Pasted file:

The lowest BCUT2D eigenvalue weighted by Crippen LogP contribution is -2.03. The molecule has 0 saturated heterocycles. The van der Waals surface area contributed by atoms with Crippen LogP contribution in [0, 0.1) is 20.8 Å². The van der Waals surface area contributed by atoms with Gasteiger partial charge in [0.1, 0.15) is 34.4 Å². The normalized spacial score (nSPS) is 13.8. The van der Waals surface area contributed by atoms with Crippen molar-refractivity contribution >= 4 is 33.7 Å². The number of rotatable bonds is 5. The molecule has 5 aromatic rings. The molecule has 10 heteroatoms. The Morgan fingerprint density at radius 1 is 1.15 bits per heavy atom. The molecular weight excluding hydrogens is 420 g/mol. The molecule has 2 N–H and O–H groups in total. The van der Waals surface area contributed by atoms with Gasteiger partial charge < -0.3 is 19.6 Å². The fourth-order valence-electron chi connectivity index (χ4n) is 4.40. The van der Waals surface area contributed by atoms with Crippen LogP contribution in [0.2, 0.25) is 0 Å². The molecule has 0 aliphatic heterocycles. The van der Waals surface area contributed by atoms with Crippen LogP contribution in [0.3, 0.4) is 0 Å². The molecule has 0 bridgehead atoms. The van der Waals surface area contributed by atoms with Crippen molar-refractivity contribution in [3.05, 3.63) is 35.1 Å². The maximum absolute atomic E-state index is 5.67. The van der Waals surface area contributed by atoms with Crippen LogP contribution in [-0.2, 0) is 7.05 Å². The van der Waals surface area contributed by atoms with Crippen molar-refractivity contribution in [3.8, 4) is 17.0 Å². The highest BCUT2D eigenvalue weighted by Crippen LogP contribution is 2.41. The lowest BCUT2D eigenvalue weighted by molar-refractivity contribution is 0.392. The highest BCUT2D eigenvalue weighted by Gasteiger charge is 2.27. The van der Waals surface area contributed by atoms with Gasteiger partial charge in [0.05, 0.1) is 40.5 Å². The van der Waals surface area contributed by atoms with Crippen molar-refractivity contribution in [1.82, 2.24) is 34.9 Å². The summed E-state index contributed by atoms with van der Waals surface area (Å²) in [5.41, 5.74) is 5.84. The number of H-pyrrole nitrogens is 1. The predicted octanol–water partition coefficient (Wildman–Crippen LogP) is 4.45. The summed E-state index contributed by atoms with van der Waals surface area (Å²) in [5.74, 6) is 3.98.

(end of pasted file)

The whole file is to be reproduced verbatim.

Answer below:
The lowest BCUT2D eigenvalue weighted by Crippen LogP contribution is -2.03. The molecule has 0 saturated heterocycles. The van der Waals surface area contributed by atoms with Crippen LogP contribution in [0, 0.1) is 20.8 Å². The van der Waals surface area contributed by atoms with Gasteiger partial charge in [0.1, 0.15) is 34.4 Å². The normalized spacial score (nSPS) is 13.8. The van der Waals surface area contributed by atoms with Crippen molar-refractivity contribution >= 4 is 33.7 Å². The number of rotatable bonds is 5. The molecule has 5 aromatic rings. The molecule has 10 heteroatoms. The Morgan fingerprint density at radius 1 is 1.15 bits per heavy atom. The molecular weight excluding hydrogens is 420 g/mol. The molecule has 2 N–H and O–H groups in total. The van der Waals surface area contributed by atoms with Gasteiger partial charge < -0.3 is 19.6 Å². The fourth-order valence-electron chi connectivity index (χ4n) is 4.40. The van der Waals surface area contributed by atoms with Crippen LogP contribution in [0.2, 0.25) is 0 Å². The molecule has 0 aliphatic heterocycles. The van der Waals surface area contributed by atoms with Crippen LogP contribution in [0.3, 0.4) is 0 Å². The molecule has 0 bridgehead atoms. The van der Waals surface area contributed by atoms with Crippen molar-refractivity contribution in [3.05, 3.63) is 35.1 Å². The maximum absolute atomic E-state index is 5.67. The van der Waals surface area contributed by atoms with Crippen LogP contribution in [-0.2, 0) is 7.05 Å². The van der Waals surface area contributed by atoms with Crippen molar-refractivity contribution in [3.8, 4) is 17.0 Å². The highest BCUT2D eigenvalue weighted by Crippen LogP contribution is 2.41. The lowest BCUT2D eigenvalue weighted by molar-refractivity contribution is 0.392. The highest BCUT2D eigenvalue weighted by Gasteiger charge is 2.27. The van der Waals surface area contributed by atoms with Gasteiger partial charge in [0.05, 0.1) is 40.5 Å². The van der Waals surface area contributed by atoms with Crippen molar-refractivity contribution in [1.82, 2.24) is 34.9 Å². The summed E-state index contributed by atoms with van der Waals surface area (Å²) in [5.41, 5.74) is 5.84. The number of H-pyrrole nitrogens is 1. The predicted octanol–water partition coefficient (Wildman–Crippen LogP) is 4.45. The summed E-state index contributed by atoms with van der Waals surface area (Å²) in [5.74, 6) is 3.98.